Anthropological Foundations

Software development cultures have culture. In fact, most organizations have cultures and styles they can call their own. Yet we can talk about software cultures that map onto technologies or industry segments and which cross organizational, corporate and national boundaries, and we dare even speak of a "software development culture" at the highest level.

Too often, computer people use their own tools--processes, tasks, functions--to describe the structure and practices of their organizations. Since we followed cultural leadings in writing this book, we thought it would be good to build on insights and foundations from anthropology, the formal world of the study of culture.

There is certainly much more work that can be done in this area, and some anthropologists are pursuing study of such organizations (for example, [BibRef-Brajkovich1994]). There are broad cultural findings that might be turned into relevant insights. For example, we find that most of the patterns we have discovered have a strong element of polychronic culture in them: cultures that value personal relationships over objects, and which value broad social networks over punctuality. That seems paradoxical in a world of introverted engineers working toward deadlines and schedules; the contrast is striking. Anthropological tools can highlight and perhaps explain these contrasts in ways that prior models cannot, and should not.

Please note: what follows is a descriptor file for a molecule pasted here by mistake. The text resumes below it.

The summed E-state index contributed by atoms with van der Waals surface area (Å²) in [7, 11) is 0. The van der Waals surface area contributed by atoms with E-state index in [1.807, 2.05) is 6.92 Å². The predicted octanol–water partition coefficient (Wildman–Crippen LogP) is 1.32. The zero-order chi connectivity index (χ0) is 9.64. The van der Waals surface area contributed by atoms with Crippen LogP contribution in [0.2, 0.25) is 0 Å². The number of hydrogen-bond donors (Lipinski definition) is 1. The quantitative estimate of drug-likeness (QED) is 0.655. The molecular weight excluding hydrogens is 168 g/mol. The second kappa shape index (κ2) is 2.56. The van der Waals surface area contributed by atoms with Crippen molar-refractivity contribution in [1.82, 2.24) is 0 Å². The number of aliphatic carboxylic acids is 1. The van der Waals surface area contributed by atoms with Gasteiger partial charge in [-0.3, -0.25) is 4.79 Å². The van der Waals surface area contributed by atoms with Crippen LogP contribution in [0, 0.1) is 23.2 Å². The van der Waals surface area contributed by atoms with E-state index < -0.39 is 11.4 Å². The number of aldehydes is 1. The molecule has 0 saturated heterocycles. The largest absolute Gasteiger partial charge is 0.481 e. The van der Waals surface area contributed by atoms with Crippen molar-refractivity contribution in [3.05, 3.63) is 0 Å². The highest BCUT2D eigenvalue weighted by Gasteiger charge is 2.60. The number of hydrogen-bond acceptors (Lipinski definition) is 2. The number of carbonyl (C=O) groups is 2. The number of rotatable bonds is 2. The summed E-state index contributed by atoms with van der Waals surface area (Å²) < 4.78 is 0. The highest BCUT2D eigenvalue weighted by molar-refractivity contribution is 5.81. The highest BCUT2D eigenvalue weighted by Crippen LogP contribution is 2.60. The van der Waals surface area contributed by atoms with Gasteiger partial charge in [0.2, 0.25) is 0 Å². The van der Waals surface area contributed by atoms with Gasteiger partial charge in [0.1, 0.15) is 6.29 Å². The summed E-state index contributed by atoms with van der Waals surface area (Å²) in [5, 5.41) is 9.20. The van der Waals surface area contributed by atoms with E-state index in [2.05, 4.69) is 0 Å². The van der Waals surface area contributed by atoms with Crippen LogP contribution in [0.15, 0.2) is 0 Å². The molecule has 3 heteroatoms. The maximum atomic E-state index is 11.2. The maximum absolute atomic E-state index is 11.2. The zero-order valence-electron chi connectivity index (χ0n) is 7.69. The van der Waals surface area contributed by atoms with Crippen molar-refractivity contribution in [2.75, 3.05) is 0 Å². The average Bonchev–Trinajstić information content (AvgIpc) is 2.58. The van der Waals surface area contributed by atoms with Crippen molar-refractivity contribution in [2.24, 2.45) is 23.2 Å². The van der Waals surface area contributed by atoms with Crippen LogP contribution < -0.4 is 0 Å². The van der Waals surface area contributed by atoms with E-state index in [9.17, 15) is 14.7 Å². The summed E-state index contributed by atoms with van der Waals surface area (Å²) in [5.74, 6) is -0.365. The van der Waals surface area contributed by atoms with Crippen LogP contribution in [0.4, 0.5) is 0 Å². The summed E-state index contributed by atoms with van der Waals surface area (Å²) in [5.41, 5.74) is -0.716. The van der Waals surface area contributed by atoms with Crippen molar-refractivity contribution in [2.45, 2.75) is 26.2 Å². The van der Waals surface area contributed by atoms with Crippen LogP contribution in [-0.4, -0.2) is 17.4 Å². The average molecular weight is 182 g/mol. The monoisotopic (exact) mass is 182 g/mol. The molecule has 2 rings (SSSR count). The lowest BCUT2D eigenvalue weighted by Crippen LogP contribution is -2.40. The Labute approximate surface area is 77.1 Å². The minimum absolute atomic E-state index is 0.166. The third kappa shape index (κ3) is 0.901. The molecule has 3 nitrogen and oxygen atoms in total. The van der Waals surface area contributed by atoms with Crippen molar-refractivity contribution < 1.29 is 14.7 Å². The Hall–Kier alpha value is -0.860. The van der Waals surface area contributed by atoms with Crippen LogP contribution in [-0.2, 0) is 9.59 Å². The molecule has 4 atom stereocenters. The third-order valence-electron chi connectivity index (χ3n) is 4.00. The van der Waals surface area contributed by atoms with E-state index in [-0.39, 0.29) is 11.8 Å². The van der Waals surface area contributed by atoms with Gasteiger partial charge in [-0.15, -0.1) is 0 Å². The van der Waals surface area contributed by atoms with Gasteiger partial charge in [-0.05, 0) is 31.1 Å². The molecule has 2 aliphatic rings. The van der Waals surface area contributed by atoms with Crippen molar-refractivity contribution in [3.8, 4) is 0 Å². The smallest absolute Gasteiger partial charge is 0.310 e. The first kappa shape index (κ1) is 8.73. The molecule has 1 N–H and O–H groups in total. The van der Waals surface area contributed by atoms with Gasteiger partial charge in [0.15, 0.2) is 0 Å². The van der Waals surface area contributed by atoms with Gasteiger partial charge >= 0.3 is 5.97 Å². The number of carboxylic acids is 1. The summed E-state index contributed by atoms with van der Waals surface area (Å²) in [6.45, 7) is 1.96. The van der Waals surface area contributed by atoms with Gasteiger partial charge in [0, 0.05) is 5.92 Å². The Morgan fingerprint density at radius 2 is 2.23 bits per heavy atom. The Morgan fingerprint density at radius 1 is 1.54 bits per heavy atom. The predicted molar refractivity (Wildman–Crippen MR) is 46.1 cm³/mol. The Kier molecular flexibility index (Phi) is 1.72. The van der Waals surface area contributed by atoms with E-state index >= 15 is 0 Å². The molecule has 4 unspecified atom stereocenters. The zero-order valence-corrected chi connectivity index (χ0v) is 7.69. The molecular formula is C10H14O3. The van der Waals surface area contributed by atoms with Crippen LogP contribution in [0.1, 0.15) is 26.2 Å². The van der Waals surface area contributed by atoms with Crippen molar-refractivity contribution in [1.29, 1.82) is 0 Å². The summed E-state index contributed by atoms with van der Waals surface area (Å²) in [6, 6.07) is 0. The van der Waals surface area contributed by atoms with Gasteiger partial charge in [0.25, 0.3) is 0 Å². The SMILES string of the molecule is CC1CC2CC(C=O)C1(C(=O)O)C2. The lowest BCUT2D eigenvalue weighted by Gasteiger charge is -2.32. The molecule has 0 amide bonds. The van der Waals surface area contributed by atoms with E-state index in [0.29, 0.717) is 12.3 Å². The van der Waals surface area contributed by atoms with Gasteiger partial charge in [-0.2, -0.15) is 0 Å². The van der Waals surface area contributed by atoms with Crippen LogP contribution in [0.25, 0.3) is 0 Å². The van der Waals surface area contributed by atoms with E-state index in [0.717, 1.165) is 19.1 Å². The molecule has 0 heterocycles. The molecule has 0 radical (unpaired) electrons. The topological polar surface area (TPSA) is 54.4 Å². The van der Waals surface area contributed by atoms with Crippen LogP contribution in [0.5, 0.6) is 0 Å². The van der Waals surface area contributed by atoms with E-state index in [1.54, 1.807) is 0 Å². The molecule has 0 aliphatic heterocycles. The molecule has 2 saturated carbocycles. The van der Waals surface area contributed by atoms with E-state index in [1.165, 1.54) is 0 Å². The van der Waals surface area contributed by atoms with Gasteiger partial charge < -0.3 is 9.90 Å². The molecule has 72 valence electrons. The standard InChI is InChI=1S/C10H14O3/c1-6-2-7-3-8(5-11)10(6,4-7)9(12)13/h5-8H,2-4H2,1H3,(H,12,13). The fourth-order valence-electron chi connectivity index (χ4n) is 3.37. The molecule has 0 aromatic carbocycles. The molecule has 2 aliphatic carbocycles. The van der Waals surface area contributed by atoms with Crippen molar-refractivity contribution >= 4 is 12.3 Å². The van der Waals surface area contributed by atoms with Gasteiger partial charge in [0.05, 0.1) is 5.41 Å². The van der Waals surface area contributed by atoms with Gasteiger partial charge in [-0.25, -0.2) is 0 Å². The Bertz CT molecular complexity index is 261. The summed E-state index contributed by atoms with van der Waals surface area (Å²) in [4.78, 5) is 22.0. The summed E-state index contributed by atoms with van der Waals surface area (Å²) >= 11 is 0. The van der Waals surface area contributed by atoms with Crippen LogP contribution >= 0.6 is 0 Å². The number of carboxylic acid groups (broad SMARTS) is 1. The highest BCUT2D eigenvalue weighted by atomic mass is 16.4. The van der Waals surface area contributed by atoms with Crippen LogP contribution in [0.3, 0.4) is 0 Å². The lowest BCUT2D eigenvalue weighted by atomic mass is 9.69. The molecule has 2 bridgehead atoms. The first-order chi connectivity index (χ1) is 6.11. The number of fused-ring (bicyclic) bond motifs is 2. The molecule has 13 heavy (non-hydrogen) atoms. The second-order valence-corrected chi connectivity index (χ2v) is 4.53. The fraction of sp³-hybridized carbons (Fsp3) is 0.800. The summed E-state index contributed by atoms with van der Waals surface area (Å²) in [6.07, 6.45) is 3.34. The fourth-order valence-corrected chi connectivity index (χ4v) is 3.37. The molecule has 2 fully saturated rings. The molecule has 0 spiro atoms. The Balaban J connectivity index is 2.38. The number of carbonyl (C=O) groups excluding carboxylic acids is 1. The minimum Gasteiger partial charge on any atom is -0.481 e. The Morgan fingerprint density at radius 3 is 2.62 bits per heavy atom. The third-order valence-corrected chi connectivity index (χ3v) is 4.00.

We look at a few interesting aspects of culture and anthropological foundations in the next few sections. We also look at closely related patterns in other contemporary pattern languages. These sections are supplementary to understanding and applying the patterns, but they offer interesting historical context.